Presenting with Demos aka Running with Scissors

There's an error in the demo

Whoops, I ran into an issue with my demonstration.

Last night at our SQL Server user group meeting the presenter ran into issues with his first demo.  The topic was Change Data Capture, and the first step was enabling CDC on a newly created database; the stored procedure sp_cdc_enable_db threw an error on execution.  This demo was critical because all the other demos in the presentation were based on the success of the first one.   Want to know the first thought that came to mind when I saw the error?  I need to make sure I build redundancy into my demos.

Within the SQL Community we often talk about redundancy in our environments – disk, servers, backups, people.  The same rules apply when you’re presenting.  If you’re going to do a demo, make really really sure it’s going to work.  If it doesn’t work, have a Plan B.  And a Plan C.

If you read Brent Ozar’s blog ( @BrentO ) at all, you know he has a thorough plan for presenting, and creates all kinds of options for himself throughout the presentation.   I take a lot of his recommendations to heart for a many reasons, primarily because:

  1. The guy knows what he’s doing when it comes to presenting.
  2. I want to be a consistent and strong presenter, and I know I can learn a lot from great presenters (and not so good ones, too).
  3. I love demos and I want them to succeed. 

As a session attendee, good demos solidify the information that someone’s presenting.  As a presenter, I want to do everything I can to make sure what I’m teaching sticks with the attendees.  Therefore, in addition to content – what’s written on the slides and what I’m saying – I include demos where I can.  The medical community has a great saying, “See one, do one, teach one.”  That translates into demos: see someone do a demo, take that script and run it, then show someone else how it works.

Backup stormtroopers

Backup stormtroopers

What other redundancy should a presenter consider?  Well, of course you have backups of your slide deck and demo scripts (on a USB drive, in the cloud), maybe you even take a second laptop “just in case”.  I remember at the Summit last year, Andy Leonard’s ( blog | @AndyLeonard ) laptop failed and he had to go buy a new one as soon as he landed in Seattle.  Not the way to start the Summit, but Andy had backups and while it took some time for him to get the new laptop to where he needed it, he did it in time and was able to successfully give his presentations (well done, sir).

I once heard Karen Lopez ( blog | @datachick ) discuss presenting with no laptop and no slide deck… Now, this one depends on your content, but I think it is possible.

Next time you’re working on a demo, note where it can go wrong.  You’ll probably (hopefully) run into issues as you’re creating your demo, but if not, try to make it fail so you know how to handle it if you run into problems.  And then, think through what you would do if you couldn’t get the demo to complete.  Can you still get your point across to the audience without the demo?  Is there a slightly different way to accomplish what you want?  Or in the case of tonight’s presentation, do you need another database, that has everything in the first demo script completed, so that if the first demo fails you can pick up with the second demo using the alternate database?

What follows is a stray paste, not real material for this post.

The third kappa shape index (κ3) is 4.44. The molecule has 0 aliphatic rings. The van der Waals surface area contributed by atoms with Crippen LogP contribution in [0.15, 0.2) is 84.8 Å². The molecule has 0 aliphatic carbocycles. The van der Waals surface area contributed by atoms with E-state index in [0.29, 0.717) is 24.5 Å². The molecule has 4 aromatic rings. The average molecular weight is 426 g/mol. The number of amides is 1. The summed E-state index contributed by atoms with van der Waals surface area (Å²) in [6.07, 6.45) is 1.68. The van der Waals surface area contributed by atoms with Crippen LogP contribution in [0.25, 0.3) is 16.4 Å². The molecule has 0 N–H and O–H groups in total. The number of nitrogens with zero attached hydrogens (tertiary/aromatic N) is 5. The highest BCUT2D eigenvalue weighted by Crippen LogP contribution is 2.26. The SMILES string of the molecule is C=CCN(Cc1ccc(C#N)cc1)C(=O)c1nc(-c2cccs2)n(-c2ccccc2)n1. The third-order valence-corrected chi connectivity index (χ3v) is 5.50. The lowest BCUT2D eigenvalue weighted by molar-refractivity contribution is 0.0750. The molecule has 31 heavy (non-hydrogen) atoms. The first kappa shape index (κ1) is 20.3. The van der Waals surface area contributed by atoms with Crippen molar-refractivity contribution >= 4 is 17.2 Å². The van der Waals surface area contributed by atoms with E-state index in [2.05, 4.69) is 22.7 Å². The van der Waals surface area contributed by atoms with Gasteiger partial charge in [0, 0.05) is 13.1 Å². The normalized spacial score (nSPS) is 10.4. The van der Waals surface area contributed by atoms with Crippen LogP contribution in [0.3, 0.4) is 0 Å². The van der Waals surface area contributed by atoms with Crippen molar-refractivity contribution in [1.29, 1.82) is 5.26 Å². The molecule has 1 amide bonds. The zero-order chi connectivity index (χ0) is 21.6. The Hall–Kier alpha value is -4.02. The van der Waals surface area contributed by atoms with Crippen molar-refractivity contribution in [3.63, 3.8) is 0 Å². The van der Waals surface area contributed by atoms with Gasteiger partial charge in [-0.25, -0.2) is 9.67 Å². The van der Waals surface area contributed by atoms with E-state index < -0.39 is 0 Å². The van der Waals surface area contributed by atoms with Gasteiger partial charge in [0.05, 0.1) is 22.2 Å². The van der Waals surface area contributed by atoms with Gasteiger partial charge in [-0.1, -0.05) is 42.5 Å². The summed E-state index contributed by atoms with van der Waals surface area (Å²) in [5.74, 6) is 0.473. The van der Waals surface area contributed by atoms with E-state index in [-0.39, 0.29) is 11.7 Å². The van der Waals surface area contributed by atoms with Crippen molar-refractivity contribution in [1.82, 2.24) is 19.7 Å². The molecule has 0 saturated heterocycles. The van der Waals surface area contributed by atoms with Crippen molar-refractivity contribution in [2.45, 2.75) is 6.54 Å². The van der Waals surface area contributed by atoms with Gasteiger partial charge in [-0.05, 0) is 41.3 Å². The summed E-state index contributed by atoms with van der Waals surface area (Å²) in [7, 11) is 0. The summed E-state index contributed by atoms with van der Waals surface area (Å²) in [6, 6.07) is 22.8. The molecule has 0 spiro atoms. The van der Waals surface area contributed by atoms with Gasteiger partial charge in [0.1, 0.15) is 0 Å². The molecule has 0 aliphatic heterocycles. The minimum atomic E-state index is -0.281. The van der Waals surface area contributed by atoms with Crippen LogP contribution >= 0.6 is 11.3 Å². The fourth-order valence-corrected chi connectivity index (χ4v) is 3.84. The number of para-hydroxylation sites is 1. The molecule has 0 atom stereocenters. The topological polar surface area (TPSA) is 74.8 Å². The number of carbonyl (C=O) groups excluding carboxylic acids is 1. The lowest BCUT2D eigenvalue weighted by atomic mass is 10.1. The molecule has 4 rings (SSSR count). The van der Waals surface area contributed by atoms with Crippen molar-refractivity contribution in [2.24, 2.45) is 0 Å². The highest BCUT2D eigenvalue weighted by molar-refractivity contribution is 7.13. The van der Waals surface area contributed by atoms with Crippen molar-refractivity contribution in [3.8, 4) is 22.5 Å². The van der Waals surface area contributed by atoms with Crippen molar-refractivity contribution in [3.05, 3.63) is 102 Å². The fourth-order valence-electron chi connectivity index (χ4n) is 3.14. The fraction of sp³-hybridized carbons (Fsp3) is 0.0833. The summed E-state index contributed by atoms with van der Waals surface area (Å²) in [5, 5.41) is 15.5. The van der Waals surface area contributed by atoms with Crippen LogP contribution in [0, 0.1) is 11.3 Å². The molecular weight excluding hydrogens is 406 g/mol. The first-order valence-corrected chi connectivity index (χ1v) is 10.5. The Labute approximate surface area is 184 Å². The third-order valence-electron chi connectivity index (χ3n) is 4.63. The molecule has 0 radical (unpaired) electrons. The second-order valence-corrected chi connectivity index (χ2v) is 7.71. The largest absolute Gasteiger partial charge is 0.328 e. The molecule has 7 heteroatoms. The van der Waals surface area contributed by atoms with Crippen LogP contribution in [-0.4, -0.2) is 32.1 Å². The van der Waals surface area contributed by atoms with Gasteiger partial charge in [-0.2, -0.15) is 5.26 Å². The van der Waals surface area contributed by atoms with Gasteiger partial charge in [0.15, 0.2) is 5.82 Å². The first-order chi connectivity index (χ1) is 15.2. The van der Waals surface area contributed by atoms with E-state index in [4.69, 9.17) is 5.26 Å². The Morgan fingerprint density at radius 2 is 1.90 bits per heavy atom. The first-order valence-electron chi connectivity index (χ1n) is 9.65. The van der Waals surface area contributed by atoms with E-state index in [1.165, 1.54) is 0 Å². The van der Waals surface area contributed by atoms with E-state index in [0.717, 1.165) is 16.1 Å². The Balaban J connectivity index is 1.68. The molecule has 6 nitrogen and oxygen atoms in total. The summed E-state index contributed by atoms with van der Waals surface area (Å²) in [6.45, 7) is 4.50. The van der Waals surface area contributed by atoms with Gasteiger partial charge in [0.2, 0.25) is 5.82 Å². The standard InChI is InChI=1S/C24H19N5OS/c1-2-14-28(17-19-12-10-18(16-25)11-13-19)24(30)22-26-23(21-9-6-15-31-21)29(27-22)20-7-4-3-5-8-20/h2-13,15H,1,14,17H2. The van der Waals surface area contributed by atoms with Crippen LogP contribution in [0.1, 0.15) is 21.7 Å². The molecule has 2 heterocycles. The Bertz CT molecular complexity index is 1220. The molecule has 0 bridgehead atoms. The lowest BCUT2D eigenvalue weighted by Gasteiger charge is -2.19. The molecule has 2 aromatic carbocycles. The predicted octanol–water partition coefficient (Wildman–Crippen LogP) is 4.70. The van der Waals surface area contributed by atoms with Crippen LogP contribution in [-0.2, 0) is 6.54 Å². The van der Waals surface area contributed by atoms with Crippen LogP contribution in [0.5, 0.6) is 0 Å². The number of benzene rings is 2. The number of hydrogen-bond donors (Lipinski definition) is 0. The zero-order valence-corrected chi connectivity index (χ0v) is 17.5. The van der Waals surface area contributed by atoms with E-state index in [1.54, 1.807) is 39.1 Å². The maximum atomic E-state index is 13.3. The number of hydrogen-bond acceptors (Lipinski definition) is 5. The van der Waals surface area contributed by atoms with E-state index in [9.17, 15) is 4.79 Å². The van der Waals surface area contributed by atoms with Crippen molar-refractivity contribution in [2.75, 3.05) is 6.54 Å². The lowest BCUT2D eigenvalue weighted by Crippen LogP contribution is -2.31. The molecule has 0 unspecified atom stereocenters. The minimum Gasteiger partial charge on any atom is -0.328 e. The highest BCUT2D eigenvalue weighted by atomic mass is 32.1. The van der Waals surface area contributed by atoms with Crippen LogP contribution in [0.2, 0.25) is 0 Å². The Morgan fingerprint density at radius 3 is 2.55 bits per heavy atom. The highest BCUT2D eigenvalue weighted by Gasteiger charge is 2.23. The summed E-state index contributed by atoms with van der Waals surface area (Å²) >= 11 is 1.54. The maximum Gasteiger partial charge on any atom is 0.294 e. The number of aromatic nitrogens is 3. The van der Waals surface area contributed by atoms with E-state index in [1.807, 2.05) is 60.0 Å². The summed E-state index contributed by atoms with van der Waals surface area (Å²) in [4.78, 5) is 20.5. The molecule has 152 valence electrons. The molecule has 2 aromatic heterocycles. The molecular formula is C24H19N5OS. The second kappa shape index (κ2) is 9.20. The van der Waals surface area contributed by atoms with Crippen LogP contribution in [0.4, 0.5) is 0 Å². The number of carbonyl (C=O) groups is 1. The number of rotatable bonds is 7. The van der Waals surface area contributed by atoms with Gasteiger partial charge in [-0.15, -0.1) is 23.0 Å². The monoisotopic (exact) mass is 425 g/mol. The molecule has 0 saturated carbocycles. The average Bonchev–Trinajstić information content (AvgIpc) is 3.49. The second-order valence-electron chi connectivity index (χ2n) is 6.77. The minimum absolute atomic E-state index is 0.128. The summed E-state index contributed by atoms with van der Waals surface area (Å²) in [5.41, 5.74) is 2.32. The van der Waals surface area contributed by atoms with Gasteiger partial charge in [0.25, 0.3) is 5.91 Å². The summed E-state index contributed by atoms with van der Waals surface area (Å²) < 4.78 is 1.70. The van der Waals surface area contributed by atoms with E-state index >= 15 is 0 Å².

In case you’re wondering what happened with tonight’s presenter after the first demo failed… it was pretty cool.  The audience hung with the presenter.  He spent a couple minutes troubleshooting and everyone waited patiently, quietly.  After a couple more minutes, with a bit of assistance from the audience, the presenter got the demo to run and was on his way.  For me, the meeting was a success not just because of what I learned about CDC, but also because it reminded me of the extra things I need to do to be a great presenter.

Jedi presenter.

Jedi presenter

One Response to Presenting with Demos aka Running with Scissors
  1. hillbillytoad
    July 6, 2011 | 9:16 am

    Every presenter’s nightmare – it doesn’t work! I think I’ve heard @buckwoody say a few times that you shouldn’t type in a demo – and I know exactly where he’s coming from.

    Unfortunately that’s not an option for me. So how do I prepare? Repetition. I’ve done ‘the talk’ a few thousand times, so when something does break – AND IT WILL – I have a few things and tricks I can pull that allow me to continue without losing the audience. The real ‘trick’ is to know the content to thoroughly that it’s no big deal if everything breaks, b/c you can pull a @datachick and just present if off the top of your head with a whiteboard. — I’ve had to do that a few times before too, and it’s actually more fun and often a MUCH better presentation.

    I think another ‘Big Trick’ you can pull, is not to run stuff live. Instead have pre-recorded pieces. Run through most of the steps beforehand, and don’t bother running it ‘live’ with the audience.

    It will be enough to give people an idea of what you’re talking about, and you can always go and run stuff live if they ask questions that merit the extra time. The side benefit here is that you have more time to talk!

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